Not everyone is cut out to work from home.
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Although working from home might sound like a wonderful alternative to trudging into the office each day for an eight-hour shift in a cubicle, it isn't a good fit for everyone.
Scott Boyar, an associate professor in the department of management, information systems and quantitative methods at the University of Alabama at Birmingham, said whether an employee is successful in working from home depends on the person, the job and the training the organization provides for the person to do that role remotely.
"An organization has a lot of responsibility when letting workers go virtual, but the employee carries a lot of it too," Boyar said.
Boyar believes employees thinking about working from home need to consider all of the factors that come with working remotely. He thinks potential telecommuters should be asking themselves three important questions before changing their work structure:
- Does it fit my personality and preference for integrating work into my family environment?
- Can I structure my time and stay motivated to work throughout the day?
- Will I fight the temptation to want to skip workdays altogether?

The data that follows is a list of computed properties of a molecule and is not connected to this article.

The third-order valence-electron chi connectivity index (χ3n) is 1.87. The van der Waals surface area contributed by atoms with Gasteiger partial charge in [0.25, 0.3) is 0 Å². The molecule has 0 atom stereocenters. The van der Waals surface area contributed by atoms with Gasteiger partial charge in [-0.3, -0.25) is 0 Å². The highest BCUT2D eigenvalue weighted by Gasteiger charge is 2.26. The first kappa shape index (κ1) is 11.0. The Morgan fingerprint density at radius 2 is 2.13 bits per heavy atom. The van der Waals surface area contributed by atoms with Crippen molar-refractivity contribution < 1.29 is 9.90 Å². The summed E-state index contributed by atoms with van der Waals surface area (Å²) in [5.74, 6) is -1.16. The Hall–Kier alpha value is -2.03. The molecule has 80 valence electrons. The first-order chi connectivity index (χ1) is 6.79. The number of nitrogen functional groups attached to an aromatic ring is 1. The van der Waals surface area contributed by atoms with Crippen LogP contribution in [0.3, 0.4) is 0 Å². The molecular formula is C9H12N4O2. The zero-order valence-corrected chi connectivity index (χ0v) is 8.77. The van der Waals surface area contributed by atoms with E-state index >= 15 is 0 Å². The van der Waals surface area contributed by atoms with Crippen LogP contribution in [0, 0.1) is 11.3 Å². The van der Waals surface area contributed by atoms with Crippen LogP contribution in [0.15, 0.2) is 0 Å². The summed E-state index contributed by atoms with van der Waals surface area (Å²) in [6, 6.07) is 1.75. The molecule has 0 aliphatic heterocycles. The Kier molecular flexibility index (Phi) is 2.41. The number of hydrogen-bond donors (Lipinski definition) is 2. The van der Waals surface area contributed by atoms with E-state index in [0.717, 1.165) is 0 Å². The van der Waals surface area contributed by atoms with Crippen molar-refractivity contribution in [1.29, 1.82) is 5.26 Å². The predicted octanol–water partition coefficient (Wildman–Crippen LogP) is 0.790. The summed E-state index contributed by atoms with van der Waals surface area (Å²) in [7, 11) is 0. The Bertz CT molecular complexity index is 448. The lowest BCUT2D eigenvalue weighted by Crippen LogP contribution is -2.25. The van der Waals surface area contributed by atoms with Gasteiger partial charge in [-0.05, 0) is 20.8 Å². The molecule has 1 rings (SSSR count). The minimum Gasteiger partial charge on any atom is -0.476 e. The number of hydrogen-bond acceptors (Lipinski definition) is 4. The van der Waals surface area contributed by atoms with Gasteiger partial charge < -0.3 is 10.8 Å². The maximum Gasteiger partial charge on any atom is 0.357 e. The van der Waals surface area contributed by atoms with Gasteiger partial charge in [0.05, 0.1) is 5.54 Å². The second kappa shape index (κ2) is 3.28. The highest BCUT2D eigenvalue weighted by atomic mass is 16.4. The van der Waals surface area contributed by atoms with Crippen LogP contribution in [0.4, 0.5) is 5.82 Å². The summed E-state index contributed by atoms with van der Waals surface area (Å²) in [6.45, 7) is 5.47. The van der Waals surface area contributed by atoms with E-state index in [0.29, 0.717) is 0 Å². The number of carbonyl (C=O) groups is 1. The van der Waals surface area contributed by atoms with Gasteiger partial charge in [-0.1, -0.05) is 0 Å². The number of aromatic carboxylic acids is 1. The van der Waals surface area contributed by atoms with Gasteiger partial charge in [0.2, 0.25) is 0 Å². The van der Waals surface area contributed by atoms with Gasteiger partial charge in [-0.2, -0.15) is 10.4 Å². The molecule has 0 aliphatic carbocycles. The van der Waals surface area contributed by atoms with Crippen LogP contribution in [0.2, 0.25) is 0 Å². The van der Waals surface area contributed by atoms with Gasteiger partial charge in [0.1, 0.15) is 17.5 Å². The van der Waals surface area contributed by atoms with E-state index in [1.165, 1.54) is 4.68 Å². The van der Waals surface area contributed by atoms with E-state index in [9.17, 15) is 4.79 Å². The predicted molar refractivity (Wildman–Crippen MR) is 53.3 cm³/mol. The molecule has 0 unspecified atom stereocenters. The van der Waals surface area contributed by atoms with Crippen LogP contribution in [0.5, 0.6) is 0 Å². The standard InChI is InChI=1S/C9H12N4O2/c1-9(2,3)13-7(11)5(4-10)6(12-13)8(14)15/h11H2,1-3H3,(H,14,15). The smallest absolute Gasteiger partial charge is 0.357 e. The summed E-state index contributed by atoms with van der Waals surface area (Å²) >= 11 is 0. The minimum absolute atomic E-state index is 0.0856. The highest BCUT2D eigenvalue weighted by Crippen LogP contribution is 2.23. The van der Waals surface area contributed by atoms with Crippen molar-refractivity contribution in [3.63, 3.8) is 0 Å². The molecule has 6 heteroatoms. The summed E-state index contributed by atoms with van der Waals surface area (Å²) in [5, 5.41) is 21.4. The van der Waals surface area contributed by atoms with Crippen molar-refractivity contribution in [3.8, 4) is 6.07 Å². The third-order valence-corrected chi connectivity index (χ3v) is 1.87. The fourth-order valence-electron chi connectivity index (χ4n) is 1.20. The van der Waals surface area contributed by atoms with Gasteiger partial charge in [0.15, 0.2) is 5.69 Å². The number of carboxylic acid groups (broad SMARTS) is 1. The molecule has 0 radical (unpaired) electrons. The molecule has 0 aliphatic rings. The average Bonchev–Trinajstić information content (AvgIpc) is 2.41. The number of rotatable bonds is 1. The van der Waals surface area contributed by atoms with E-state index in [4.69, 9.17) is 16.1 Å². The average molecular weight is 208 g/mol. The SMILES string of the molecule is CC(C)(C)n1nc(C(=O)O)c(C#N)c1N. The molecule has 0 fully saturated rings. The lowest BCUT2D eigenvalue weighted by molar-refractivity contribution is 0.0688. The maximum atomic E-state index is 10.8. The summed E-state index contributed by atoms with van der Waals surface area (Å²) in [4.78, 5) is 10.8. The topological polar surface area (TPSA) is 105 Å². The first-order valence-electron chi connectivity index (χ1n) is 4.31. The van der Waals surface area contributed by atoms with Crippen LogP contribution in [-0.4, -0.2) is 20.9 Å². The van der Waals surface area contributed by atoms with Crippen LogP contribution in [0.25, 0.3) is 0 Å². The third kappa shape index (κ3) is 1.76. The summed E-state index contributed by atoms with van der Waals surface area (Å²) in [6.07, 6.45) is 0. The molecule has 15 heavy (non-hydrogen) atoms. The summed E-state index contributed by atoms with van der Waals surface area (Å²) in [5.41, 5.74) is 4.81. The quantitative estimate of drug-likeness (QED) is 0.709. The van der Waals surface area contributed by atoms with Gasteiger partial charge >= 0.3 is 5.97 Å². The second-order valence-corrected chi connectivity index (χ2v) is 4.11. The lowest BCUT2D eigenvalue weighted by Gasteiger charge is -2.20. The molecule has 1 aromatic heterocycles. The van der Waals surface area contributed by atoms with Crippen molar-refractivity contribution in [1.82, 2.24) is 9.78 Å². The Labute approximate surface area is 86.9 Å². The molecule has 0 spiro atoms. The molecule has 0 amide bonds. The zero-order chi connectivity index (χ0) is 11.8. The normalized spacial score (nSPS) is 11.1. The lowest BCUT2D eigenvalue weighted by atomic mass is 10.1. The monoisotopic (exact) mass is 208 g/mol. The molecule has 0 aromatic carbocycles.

If they answer in the affirmative, telecommuting could be an excellent option for employees looking to find a better balance between their work and family life, Boyar said.
"While there can be distractions at home — like kids, animals, TV and chores — there's often flexibility to transition among various roles — particularly family — if boundaries can be set with some self-discipline," Boyar said.
In addition to a better work-life balance, other benefits of telecommuting include reduced transportation costs and environmental impact, and time savings due to not having to commute, Boyar said. In addition, if set up properly, work can be done independently with fewer interruptions than occur in an office environment.
"I like the social aspect at work, but it can be hard to get things done efficiently in the office with too many interruptions," he said. "However, being away from the office can limit informal social interactions that help employees form bonds with each other, and such social ties can improve job satisfaction and be a catalyst for advancement opportunities."
Boyar believes the ideal situation for most employees may involve a balanced approach that includes working in both the office and at home throughout the week.
"Organizations should not shy away from alternative work arrangements, such as telecommuting or flex time, because it gives employees with other responsibilities the opportunity to schedule necessary needs around their work," Boyar said. "This option can lead to a much happier employee, which is always good for a company."
Originally published on BusinessNewsDaily.